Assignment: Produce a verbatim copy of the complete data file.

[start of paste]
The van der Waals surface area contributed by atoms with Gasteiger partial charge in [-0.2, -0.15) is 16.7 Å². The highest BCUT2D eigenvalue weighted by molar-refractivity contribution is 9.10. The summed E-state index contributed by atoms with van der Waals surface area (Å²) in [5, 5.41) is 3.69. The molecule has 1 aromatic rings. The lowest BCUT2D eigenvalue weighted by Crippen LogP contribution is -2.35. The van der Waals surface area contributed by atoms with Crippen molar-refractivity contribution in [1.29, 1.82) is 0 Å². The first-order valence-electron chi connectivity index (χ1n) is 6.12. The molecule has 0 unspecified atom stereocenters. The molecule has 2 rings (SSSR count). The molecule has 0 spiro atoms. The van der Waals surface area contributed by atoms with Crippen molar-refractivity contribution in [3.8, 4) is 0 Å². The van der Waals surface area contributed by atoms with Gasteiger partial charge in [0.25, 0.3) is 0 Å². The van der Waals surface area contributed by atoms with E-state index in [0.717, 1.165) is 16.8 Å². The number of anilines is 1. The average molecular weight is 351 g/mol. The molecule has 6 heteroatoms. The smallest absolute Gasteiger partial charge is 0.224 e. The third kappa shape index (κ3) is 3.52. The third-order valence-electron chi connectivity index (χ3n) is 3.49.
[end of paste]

The van der Waals surface area contributed by atoms with Gasteiger partial charge in [-0.2, -0.15) is 16.7 Å². The highest BCUT2D eigenvalue weighted by molar-refractivity contribution is 9.10. The summed E-state index contributed by atoms with van der Waals surface area (Å²) in [5, 5.41) is 3.69. The molecule has 1 aromatic rings. The lowest BCUT2D eigenvalue weighted by Crippen LogP contribution is -2.35. The van der Waals surface area contributed by atoms with Crippen molar-refractivity contribution in [1.29, 1.82) is 0 Å². The first-order valence-electron chi connectivity index (χ1n) is 6.12. The molecule has 0 unspecified atom stereocenters. The molecule has 2 rings (SSSR count). The molecule has 0 spiro atoms. The van der Waals surface area contributed by atoms with Crippen molar-refractivity contribution in [3.8, 4) is 0 Å². The van der Waals surface area contributed by atoms with Gasteiger partial charge in [0.25, 0.3) is 0 Å². The van der Waals surface area contributed by atoms with E-state index in [0.717, 1.165) is 16.8 Å². The number of anilines is 1. The average molecular weight is 351 g/mol. The molecule has 6 heteroatoms. The smallest absolute Gasteiger partial charge is 0.224 e. The third kappa shape index (κ3) is 3.52. The third-order valence-electron chi connectivity index (χ3n) is 3.49.